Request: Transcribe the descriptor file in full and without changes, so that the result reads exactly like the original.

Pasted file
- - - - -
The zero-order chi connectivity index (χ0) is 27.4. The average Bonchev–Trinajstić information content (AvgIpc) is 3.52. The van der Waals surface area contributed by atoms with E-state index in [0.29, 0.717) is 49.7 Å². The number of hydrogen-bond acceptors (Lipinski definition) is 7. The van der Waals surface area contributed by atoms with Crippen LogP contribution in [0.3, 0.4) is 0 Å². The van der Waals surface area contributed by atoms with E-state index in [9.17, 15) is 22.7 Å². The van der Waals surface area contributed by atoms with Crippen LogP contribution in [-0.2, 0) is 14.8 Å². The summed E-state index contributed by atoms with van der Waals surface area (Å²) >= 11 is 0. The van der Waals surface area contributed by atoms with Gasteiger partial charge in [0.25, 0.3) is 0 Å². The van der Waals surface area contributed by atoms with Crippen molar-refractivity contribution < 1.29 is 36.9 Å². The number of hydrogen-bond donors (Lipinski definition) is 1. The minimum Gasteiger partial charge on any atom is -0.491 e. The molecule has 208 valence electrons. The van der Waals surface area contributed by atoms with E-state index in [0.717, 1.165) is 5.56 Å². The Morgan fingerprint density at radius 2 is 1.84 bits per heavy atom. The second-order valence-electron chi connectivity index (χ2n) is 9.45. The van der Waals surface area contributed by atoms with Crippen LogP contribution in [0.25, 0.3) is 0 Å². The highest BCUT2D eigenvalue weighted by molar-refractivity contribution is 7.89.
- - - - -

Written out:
The zero-order chi connectivity index (χ0) is 27.4. The average Bonchev–Trinajstić information content (AvgIpc) is 3.52. The van der Waals surface area contributed by atoms with E-state index in [0.29, 0.717) is 49.7 Å². The number of hydrogen-bond acceptors (Lipinski definition) is 7. The van der Waals surface area contributed by atoms with Crippen LogP contribution in [0.3, 0.4) is 0 Å². The van der Waals surface area contributed by atoms with E-state index in [9.17, 15) is 22.7 Å². The van der Waals surface area contributed by atoms with Crippen LogP contribution in [-0.2, 0) is 14.8 Å². The summed E-state index contributed by atoms with van der Waals surface area (Å²) >= 11 is 0. The van der Waals surface area contributed by atoms with Gasteiger partial charge in [0.25, 0.3) is 0 Å². The van der Waals surface area contributed by atoms with Crippen molar-refractivity contribution < 1.29 is 36.9 Å². The number of hydrogen-bond donors (Lipinski definition) is 1. The minimum Gasteiger partial charge on any atom is -0.491 e. The molecule has 208 valence electrons. The van der Waals surface area contributed by atoms with E-state index in [0.717, 1.165) is 5.56 Å². The Morgan fingerprint density at radius 2 is 1.84 bits per heavy atom. The second-order valence-electron chi connectivity index (χ2n) is 9.45. The van der Waals surface area contributed by atoms with Crippen LogP contribution in [0.25, 0.3) is 0 Å². The highest BCUT2D eigenvalue weighted by molar-refractivity contribution is 7.89.